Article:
eight hours in the sun with a yardstick, measuring off the reigns of
the English kings on the roads in these grounds, from William the
Conqueror to 1883, calculating to invent an open-air game which
shall fill the children's heads with dates without study. I give
each king's reign one foot of space to the year and drive one stake
in the ground to mark the beginning of each reign, and I make the
children call the stake by the king's name. You can stand in the
door and take a bird's-eye view of English monarchy, from the
Conqueror to Edward IV.; then you can turn and follow the road up
the hill to the study and beyond with an opera-glass, and bird's-eye
view the rest of it to 1883.

You can mark the sharp difference in the length of reigns by the
varying distances of the stakes apart. You can see Richard II., two
feet; Oliver Cromwell, two feet; James II., three feet, and so on
- and then big skips; pegs standing forty-five, forty-six, fifty,
fifty-six, and sixty feet apart (Elizabeth, Victoria, Edward III.,
Henry III., and George III.). By the way, third's a lucky number
for length of days, isn't it? Yes, sir; by my scheme you get a
realizing notion of the time occupied by reigns.

The reason it took me eight hours was because, with little Jean's
interrupting assistance, I had to measure from the Conquest to the
end of Henry VI. three times over, and besides I had to whittle out
all those pegs.

I did a full day's work and a third over, yesterday, but was full of
my game after I went to bed trying to fit it for indoors. So I
didn't get to sleep till pretty late; but when I did go off I had
contrived a new way to play my history game with cards and a board.

We may be sure the idea of the game would possess him, once it got a fair
start like that. He decided to save the human race that year with a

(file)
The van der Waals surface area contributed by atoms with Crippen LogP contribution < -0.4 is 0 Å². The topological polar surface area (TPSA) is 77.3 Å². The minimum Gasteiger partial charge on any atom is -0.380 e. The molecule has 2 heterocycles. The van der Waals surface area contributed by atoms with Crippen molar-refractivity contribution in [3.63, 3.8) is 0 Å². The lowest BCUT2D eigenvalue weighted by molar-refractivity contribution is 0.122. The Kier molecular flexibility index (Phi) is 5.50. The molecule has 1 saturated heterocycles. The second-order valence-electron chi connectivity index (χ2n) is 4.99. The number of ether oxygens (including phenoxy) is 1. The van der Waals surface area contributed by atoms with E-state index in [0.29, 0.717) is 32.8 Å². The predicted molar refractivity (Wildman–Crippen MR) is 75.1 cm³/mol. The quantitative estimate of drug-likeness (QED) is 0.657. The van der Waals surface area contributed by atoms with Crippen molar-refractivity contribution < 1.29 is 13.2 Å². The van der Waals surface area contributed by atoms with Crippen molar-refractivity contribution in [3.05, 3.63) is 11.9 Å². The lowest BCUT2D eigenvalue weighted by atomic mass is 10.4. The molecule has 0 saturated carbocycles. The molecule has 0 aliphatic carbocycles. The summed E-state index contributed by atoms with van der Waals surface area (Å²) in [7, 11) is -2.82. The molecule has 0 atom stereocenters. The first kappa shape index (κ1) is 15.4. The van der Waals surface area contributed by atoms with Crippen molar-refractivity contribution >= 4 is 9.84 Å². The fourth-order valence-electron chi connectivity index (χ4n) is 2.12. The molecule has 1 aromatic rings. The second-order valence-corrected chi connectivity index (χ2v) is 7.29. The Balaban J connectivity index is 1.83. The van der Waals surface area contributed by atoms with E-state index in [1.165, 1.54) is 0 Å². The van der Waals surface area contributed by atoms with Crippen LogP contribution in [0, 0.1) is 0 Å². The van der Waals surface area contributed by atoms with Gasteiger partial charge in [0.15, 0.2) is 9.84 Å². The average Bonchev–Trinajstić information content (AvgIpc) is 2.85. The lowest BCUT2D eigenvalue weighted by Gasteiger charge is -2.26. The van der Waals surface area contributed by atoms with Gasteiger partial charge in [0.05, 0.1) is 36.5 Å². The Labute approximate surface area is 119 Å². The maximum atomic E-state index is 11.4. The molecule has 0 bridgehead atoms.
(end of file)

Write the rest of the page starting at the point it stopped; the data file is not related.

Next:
history game. When he had got the children fairly going and interested
in playing it, he adapted it to a cribbage-board, and spent his days and
nights working it out and perfecting it to a degree where the world at
large might learn all the facts of all the histories, not only without
effort, but with an actual hunger for chronology. He would have a game
not only of the English kings, but of the kings of every other nation;
likewise of great statesmen, vice-chancellors, churchmen, of celebrities
in every line. He would prepare a book to accompany these games. Each
game would contain one thousand facts, while the book would contain eight
thousand; it would be a veritable encyclopedia. He would organize clubs
throughout the United States for playing the game; prizes were to be
given. Experts would take it up. He foresaw a department in every
newspaper devoted to the game and its problems, instead of to chess and
whist and other useless diversions. He wrote to Orion, and set him to
work gathering facts and dates by the bushel. He wrote to Webster, sent
him a plan, and ordered him to apply for the patent without delay.
Patents must also be applied for abroad. With all nations playing this
great game, very likely it would produce millions in royalties; and so,
in the true Sellers fashion, the iridescent bubble was blown larger and
larger, until finally it blew up. The game on paper had become so large,
so elaborate, so intricate, that no one could play it. Yet the first
idea was a good one: the king stakes driven along the driveway and up the
hillside of Quarry Farm. The children enjoyed it, and played it through
many sweet summer afternoons. Once, in the days when he had grown old,
he wrote, remembering:

Among the principal merits of the games which we played by help of
the pegs were these: that they had to be played in the open air, and
that they compelled brisk exercise. The peg of William the
Conqueror stood in front of the house; one could stand near the
Conqueror and have all English history skeletonized and landmarked
and mile-posted under his eye . . . . The eye has a good memory.
Many years have gone by and the pegs have disappeared, but I still